1. Where do the coding guidelines come from?
The International Classification of Diseases (ICD) is published by the World Health Organization. In the United States, the National Center for Health Statistics, which is part of the CDC, is responsible for US clinical modifications (ICD-10-CM). US modifications go through a thorough evaluation by the CDC and CMS to ensure clinical accuracy and utility before being adopted. Modifications must be within the context of the WHO version. ICD-10-CM guidelines and codes are part of the HIPAA transaction code set that all payers are required to follow for electronic healthcare transactions.
AHA Coding Clinic® for ICD-10-CM/PCS, published quarterly by The Central Office of the American Hospital Association, serves as the official source for coding information (Federal Register, Vol. 74, No. 165, Thursday, August 27, 2009). Responses for publication are reviewed by the Editorial Advisory Board which consists of physician representatives, facility coders and the Cooperating Parties (AHA, HCHS, CDC and AHIMA).
2. How important is the principal diagnosis?
It is key. The principal diagnosis along with contributing/secondary diagnoses reflect the risk or morbidity and mortality. They support resource utilization and reflect the complexity of the medical decision-making including laboratory tests, EKG’s, x-rays, CT’s and treatment that was medically necessary. Since most claims are transmitted electronically, the accuracy of your diagnoses may determine whether a claim is paid appropriately or not.
All relevant diagnoses should be assigned which contribute to the evaluation and management of the patient. Take for example, a patient who passed out, hit their head and suffered a laceration. All of the tests listed above may have been medically indicated. Listing “scalp laceration” as the only diagnosis wouldn’t begin to accurately reflect all the thought process involved assessing a patient who also had syncope and a head injury. Frequently multiple diagnoses are required.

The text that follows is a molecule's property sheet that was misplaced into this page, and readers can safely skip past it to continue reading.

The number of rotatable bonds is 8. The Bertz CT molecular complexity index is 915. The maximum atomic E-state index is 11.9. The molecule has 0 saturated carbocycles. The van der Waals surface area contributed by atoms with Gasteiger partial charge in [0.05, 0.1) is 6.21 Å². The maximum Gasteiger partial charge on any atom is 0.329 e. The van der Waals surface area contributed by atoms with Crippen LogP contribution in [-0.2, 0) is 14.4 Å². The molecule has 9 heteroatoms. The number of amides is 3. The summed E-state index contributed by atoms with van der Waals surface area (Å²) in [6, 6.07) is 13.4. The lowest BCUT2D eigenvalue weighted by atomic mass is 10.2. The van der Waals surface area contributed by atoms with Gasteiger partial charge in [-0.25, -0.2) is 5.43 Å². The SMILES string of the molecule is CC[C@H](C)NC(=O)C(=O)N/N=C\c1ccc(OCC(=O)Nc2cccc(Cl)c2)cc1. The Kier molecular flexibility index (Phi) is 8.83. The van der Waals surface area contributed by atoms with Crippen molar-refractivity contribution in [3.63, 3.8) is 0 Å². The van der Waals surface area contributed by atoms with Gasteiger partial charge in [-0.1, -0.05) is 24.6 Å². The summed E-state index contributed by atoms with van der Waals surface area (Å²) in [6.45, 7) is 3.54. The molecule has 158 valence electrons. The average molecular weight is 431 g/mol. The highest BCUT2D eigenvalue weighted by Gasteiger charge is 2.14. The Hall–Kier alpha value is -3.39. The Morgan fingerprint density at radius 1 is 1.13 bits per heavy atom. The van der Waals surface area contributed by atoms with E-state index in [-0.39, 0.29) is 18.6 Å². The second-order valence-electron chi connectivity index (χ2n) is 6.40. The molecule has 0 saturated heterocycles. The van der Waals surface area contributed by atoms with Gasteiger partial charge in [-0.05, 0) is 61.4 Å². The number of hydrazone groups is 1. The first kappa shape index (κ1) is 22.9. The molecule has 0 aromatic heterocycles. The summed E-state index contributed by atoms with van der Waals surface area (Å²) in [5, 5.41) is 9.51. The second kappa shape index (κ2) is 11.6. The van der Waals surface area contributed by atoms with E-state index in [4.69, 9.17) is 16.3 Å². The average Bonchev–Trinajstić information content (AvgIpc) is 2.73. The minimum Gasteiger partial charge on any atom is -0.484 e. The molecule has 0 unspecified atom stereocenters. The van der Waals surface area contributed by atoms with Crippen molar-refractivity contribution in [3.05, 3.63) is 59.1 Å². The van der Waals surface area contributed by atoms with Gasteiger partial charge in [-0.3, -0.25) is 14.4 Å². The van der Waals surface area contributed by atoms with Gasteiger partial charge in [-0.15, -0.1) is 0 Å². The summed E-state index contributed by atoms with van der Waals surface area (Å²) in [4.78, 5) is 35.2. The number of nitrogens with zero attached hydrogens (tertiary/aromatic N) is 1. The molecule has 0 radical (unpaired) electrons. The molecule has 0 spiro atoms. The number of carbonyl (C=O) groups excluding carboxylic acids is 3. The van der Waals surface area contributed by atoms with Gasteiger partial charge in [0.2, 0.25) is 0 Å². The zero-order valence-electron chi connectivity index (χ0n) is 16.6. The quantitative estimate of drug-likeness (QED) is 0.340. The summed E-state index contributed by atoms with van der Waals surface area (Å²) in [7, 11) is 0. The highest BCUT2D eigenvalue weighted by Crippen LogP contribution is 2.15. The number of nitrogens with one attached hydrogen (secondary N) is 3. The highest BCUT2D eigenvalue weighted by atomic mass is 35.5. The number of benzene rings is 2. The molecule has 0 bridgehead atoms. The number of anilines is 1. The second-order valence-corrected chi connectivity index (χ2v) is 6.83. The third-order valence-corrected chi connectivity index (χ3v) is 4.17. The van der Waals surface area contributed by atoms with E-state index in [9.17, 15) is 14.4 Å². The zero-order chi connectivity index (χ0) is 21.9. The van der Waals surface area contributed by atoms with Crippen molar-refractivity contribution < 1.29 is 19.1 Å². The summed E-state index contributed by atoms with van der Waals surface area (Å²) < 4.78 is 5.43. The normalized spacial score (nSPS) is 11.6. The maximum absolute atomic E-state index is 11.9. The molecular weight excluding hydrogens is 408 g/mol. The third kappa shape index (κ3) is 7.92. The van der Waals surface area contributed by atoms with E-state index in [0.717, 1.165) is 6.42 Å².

ICD-10-CM Official Guidelines for Coding state that a diagnosis is based on “the highest degree of [clinical] certainty for that encounter/visit, such as symptoms, signs, abnormal test results, or other reason for the visit”. You do not need a "final" diagnosis.
3. When a patient has multiple diagnoses, which should be listed first?
If multiple medical problems were addressed and multiple diagnosis are needed to reflect the complexity of the care delivered, list the most important or serious condition the patient was treated for first.
For example, a patient may present with leg pain, but upon evaluation be found to have bilateral pedal edema secondary to new onset congestive heart failure requiring admission for further evaluation and treatment. Although the chief complaint may have been leg pain, the diagnosis of new onset CHF is more serious and would be listed as the first diagnosis. Whenever a patient requires admission to the hospital, the first diagnosis should clearly indicate the primary reason for admission.
Chronic condition(s) requiring evaluation, treatment or which factor into your decision-making process when determining management options should also be listed as secondary diagnoses. These are often referred to as co-morbidities. For example: a patient may present with cellulitis and is found to have uncontrolled diabetes and hypertension during their visit. It would be appropriate to list the Type 2 diabetes with hyperglycemia and hypertension as additional diagnoses.
ICD-10-CM Official Guidelines has a coding convention where certain conditions that have both an underlying etiology and co-morbidities or multiple body system manifestations due to the underlying etiology requires the underlying condition be sequenced first, if applicable, followed by the manifestation. In the ICD-10-CM tabular wherever such a combination exists, there is a “use additional code” note at the etiology code, and a “code first” note at the manifestation code. For example, a “code first” notation is found at chronic kidney disease (CKD) (N18) directs you to code first related disorders such as hypertensive chronic kidney disease (I12.-, I13.-). In the case of “use additional code”. under Sickle-cell disorders (D57) you would find use additional code for any associated such as fever in chronic pre-existing conditions (R50.81). The physician is not limited to the “code first” and “use additional code” examples listed in the tabular, but may list other diagnosis codes, that in their opinion, is related to the etiology or manifestation.